All Kentucky Torn: Sportsmen of Blue Grass State Aroused by Attack on Racing, Daily Racing Form, 1924-02-19


view raw text

ALL KENTUCKY TORN i Sportsmen of Blue Grass State Aroused by Attack on Racing. Big Delegations Going to Frank fort Wednesday for Public v Hearing Before Senate. LOUISVILLE, Ky., Feb. 13. All Kentucky is torn over the proposition now before the Kentucky senate as to whether the sport of racing will continue to be legally conducted in the. Blue Grass State, or whether the reform element will strike down by legislative action an industry worth millions, and which has been the best advertisement the state has enjoyed since it was admitted to the sisterhood of states. Already the measure to repeal the pari-mutuel act, which has gone far to place Kentucky in the front ranks of racing and breeding in America, has passed the upper house by a vote of 5G to 38. This measure, however, the same one the senate is now considering, was referred by a speaker friendly to racing in the house to a committee so hostile it would not give the racing folk a. hearing. In the senate the committee which has it in charge has called a public hearing and the interest through the state has became fo intense that probably as large a crowd will go to Frankfort "Wednesday to hear that debate as ever graced the new capitol building. Senator R. C. Simmons, chairman of the committee bavins: the bill, has drawn up rules of orderly debate to govern the hearing and says that each side will be given an equal time to make their points. From the blue grass section of the state more than 500 persons will be on hand at tho hearing and one of the speakers for the racing interests will be a clergyman. Louisville also will send a large delegation composed oC both the proponents and opponents of racing: to the capitol. MAJORITY IX SENATE. Racing had a clear majority in the senate up to a few days ago, when, by tactics used in the prc-Volstead days, the pressure began to weaken several of the senators who had heretofore inclined to vote for the continuance of racing. That there have been somo inroads made in the adherents of racing is admitted by the racing folic, but how far this disaffection has reached is hard to conjecture. One correspondent says, today, that it is very-close between the factions with fifteen sura votes for each side and eight noncommittal. This correspondent claims that the final vote will be either 20 to 18 against racing or 20 to 18 to kill the "repealer." Reports are that the anti-racing lobby i3 well stocked with all the "sinews of war" and making a desperate effort to put racing out of the state for all time. Like all fights in Kentucky, this one has reached the feud stage. Politics and other interests seeking legislature favor have become so entwined around the racing issue that it is very difficult to tell which way the cat will jump. Trading and swapping for votes is on tap every moment and the air about the capitol has become so charged that the outside public is expectant that more than hard words will appear and that the native son will soon resort to his favorite weapon. It is understood that the anti-racing measure has no emergency clause and even if the bill should pass it would not affect the status quo in Kentucky for ninety days after its passage. This would permit the full meeting at Lexington and Louisville under present conditions and part of the Latonia meeting.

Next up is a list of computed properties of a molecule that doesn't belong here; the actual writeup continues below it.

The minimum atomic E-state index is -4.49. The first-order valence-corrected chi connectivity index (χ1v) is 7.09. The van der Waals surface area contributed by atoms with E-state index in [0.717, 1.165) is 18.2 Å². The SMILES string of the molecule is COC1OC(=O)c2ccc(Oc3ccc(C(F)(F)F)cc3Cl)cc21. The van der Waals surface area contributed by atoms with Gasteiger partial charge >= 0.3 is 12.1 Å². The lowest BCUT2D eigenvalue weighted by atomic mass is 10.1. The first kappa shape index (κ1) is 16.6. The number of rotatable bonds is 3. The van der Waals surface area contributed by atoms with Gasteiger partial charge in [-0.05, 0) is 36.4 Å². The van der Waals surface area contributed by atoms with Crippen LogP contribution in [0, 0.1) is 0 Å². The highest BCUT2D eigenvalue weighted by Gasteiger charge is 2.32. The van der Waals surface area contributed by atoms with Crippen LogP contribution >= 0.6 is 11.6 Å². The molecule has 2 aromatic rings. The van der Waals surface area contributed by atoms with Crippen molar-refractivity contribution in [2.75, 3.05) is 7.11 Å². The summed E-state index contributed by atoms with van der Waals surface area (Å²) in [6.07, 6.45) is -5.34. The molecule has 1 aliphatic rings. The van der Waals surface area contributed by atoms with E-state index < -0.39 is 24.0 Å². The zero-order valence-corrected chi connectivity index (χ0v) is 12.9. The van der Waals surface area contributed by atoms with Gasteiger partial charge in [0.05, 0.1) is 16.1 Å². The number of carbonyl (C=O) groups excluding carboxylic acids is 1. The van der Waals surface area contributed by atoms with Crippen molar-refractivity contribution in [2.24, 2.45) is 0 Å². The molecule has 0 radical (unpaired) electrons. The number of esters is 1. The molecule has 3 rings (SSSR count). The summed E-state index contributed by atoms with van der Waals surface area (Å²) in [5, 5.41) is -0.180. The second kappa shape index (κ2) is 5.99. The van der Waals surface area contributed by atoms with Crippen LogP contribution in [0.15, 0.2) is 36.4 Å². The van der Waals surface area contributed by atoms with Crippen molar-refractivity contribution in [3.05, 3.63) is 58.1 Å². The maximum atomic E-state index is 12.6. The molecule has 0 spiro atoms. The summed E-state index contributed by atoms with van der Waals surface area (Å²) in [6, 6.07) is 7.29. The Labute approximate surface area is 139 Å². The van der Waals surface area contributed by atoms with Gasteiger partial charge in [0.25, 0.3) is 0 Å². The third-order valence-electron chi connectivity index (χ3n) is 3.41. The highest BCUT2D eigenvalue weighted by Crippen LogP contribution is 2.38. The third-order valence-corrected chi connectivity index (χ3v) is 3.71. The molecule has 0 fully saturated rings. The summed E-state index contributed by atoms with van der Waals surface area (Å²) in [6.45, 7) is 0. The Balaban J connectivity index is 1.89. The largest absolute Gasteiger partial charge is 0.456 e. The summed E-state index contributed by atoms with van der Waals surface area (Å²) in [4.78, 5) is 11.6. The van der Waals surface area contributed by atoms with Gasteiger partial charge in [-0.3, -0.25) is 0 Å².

Persistent Link:
Local Identifier: drf1924021901_1_8
Library of Congress Record: